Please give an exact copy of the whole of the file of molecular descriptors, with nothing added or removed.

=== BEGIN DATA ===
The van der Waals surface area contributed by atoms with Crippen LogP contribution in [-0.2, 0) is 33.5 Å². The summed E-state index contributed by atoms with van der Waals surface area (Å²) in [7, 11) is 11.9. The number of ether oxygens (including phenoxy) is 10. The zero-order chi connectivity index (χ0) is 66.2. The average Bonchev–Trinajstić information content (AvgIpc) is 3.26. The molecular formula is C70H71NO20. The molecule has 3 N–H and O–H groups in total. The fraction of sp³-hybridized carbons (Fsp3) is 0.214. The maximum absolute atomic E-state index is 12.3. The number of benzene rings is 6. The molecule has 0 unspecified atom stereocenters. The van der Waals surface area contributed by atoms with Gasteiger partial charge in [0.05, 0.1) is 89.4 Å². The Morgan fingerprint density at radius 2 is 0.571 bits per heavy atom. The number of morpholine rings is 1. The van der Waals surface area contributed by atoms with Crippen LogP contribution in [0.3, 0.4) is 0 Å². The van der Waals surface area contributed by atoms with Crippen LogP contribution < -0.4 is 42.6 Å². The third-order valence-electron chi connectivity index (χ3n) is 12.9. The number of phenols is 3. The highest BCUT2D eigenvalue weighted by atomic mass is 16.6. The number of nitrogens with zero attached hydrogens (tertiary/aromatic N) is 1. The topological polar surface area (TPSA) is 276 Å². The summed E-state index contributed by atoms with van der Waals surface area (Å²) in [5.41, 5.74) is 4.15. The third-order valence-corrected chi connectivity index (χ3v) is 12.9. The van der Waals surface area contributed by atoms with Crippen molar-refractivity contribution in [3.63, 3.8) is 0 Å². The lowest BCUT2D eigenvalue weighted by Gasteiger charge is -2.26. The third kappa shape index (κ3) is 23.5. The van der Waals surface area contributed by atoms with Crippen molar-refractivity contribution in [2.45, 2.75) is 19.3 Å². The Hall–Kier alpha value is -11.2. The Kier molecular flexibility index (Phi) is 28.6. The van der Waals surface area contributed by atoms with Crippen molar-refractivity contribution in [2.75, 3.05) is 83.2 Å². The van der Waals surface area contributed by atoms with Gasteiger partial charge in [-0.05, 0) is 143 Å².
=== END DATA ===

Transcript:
The van der Waals surface area contributed by atoms with Crippen LogP contribution in [-0.2, 0) is 33.5 Å². The summed E-state index contributed by atoms with van der Waals surface area (Å²) in [7, 11) is 11.9. The number of ether oxygens (including phenoxy) is 10. The zero-order chi connectivity index (χ0) is 66.2. The average Bonchev–Trinajstić information content (AvgIpc) is 3.26. The molecular formula is C70H71NO20. The molecule has 3 N–H and O–H groups in total. The fraction of sp³-hybridized carbons (Fsp3) is 0.214. The maximum absolute atomic E-state index is 12.3. The number of benzene rings is 6. The molecule has 0 unspecified atom stereocenters. The van der Waals surface area contributed by atoms with Gasteiger partial charge in [0.05, 0.1) is 89.4 Å². The Morgan fingerprint density at radius 2 is 0.571 bits per heavy atom. The number of morpholine rings is 1. The van der Waals surface area contributed by atoms with Crippen LogP contribution in [0.3, 0.4) is 0 Å². The van der Waals surface area contributed by atoms with Crippen LogP contribution < -0.4 is 42.6 Å². The third-order valence-electron chi connectivity index (χ3n) is 12.9. The number of phenols is 3. The highest BCUT2D eigenvalue weighted by atomic mass is 16.6. The number of nitrogens with zero attached hydrogens (tertiary/aromatic N) is 1. The topological polar surface area (TPSA) is 276 Å². The summed E-state index contributed by atoms with van der Waals surface area (Å²) in [5.41, 5.74) is 4.15. The third-order valence-corrected chi connectivity index (χ3v) is 12.9. The van der Waals surface area contributed by atoms with Crippen molar-refractivity contribution in [3.63, 3.8) is 0 Å². The lowest BCUT2D eigenvalue weighted by Gasteiger charge is -2.26. The third kappa shape index (κ3) is 23.5. The van der Waals surface area contributed by atoms with Crippen molar-refractivity contribution in [2.45, 2.75) is 19.3 Å². The Hall–Kier alpha value is -11.2. The Kier molecular flexibility index (Phi) is 28.6. The van der Waals surface area contributed by atoms with Crippen molar-refractivity contribution in [2.75, 3.05) is 83.2 Å². The van der Waals surface area contributed by atoms with Gasteiger partial charge in [-0.05, 0) is 143 Å².